Our new pick for a “notable” paper is “The formal darwinism project in outline” by Alan Grafen, published in Biology and Philosophy on 25 January 2014. (Unfortunately, the full paper is behind a paywall, but you can request a copy from the author here.)

Here is the abstract:

The formal darwinism project aims to provide a mathematical frame- work within which important fundamental ideas in large parts of biology can be articulated, including Darwin’s central argument in The Origin (that mechanical processes of inheritance and reproduction can give rise to the appearance of design), modern extensions of evolutionary theory including ESS theory and inclusive fitness, and Dawkins’ synthesis of them into a single structure. A new kind of argument is required to link equations of motion on the one hand to optimisation programs on the other, and a major point is that the biologist’s concept of fitness maximisation is not represented by concepts from dynamical systems such as Lyapunov functions and gradient functions. The progress of the project so far is reviewed, though with only a brief glance at the rather complicated mathematics itself, and the centrality of fitness maximisation ideas to many areas of biology is emphasised.

Basically, what Grafen has been trying to do — for years now — is to merge population genetics (the mathematical theory that describes changes in gene frequencies in natural populations) with optimization theory (the mathematical theory that describes adaptation). The same issue of Biology and Philosophy includes a number of commentaries on the main paper.

Here are some choice bits from the paper:

The goal of the formal darwinism project is to construct a mathematical bridge between two of the many ways of studying natural selection. One approach is population genetics, in which models are constructed that trace the change over time of the frequencies of some defined set of genotypes. … The other approach is based on the expectation of finding good design in nature: this stretches back at least to natural theology in the eighteenth century, and was invigorated and reinforced as a scientific approach by Darwin (1859) and later Fisher (1930).

Today, as molecular biologists choose to call some of their discoveries ‘mechanisms’, and ascribe ‘functions’ to enzymes, they use purposive language and so they also adopt the design approach. It is arguably impossible to undertake work in many areas of biology without doing so: purpose in explanations has great power, and attempts to do without it in ethology (for example, Kennedy 1992, reviews his earlier campaign in ethology as well as bringing in further subjects), have long ago been abandoned as unworkable.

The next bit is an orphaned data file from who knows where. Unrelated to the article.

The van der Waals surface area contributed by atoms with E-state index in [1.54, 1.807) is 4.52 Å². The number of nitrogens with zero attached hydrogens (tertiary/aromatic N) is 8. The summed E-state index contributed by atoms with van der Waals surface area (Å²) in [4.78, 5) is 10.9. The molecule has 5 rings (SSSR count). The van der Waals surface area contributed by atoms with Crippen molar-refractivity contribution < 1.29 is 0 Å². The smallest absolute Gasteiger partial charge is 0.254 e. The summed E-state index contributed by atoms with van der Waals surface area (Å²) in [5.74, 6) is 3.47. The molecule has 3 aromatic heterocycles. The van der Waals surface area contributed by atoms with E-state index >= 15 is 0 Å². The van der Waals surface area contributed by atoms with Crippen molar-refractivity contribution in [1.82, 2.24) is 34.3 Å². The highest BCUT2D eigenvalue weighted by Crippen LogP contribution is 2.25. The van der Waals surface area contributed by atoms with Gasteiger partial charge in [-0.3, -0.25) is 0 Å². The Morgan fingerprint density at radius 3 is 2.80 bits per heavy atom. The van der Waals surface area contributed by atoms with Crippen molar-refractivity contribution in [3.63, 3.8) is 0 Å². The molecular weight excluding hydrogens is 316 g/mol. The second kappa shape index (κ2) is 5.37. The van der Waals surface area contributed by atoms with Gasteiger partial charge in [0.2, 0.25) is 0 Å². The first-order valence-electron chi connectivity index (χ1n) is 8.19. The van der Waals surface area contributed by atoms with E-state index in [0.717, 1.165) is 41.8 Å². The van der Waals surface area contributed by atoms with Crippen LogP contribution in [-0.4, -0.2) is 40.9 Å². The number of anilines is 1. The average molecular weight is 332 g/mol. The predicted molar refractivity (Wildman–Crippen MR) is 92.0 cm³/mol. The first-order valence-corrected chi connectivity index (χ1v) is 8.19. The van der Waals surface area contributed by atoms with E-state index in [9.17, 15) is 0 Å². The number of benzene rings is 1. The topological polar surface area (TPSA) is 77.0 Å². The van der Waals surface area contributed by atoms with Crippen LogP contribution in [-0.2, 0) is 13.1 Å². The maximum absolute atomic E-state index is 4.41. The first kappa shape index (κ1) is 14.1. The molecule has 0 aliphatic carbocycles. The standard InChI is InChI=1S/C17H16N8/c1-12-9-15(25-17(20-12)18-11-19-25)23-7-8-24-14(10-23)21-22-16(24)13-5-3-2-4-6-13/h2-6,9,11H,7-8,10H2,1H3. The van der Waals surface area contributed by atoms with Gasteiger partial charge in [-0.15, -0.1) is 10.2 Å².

A fly in this ointment is that there are serious reasons to doubt that fitness is in fact maximised. The central assumption of the approach has been known to be untrue in general for decades, and it is here that the other of the two approaches to studying natural selection becomes relevant.

In 1984, I coined the term ‘Phenotypic Gambit’ for the research strategy of studying organisms in ignorance of the actual genetic architecture of the trait in question … The Phenotypic Gambit articulates the assumption that is usually made implicitly in this work, and the formal darwinism project aims to understand better why and how the gambit works when it does, and also to identify and understand those cases in which the gambit fails.

Population genetic models (Ewens 2004) are examples of dynamical systems, either differential or difference equations, and are usually highly specific about the genetic architecture. … To represent the design approach, it is natural to take optimisation programs, as used in microeconomics, operations research and game theory, as the formal structure. The project then became about constructing formal links between the mathematics of motion and the mathematics of optimisation.

Because population genetics is fundamental, the first task is to construct the optimisation program from the contents of the population genetic assumptions.

One major purpose of the formal darwinism project is to assist in showing that the exact genetic architecture may reasonably be ignored in many circumstances when the form of a trait is the focus of biological study.

If you exclude simple Mendelian traits like coat colour in Pocket Mice, horn type in Soay Sheep and colour polymorphisms in Gouldian Finches and Snow Geese then we know very little about the molecular genetic basis of most traits. The majority seem to be so polygenic and the effect of each locus so small that identified polymorphisms usually explain a tiny fraction of the genetic variance

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This article originally appeared here, republished under creative commons license.

From time to time the Editors at Scientia Salon select an interesting paper from the primary scientific or philosophical literature to highlight for a broader public. These posts simply include the abstract of the paper and a few choice quotations, occasionally accompanied by brief editorial comments. The idea is to develop an appreciation for what front line scholarship looks like, and hopefully why it matters.

For more background on the Formal Darwinism Project, see The formal Darwinism project: a mid-term report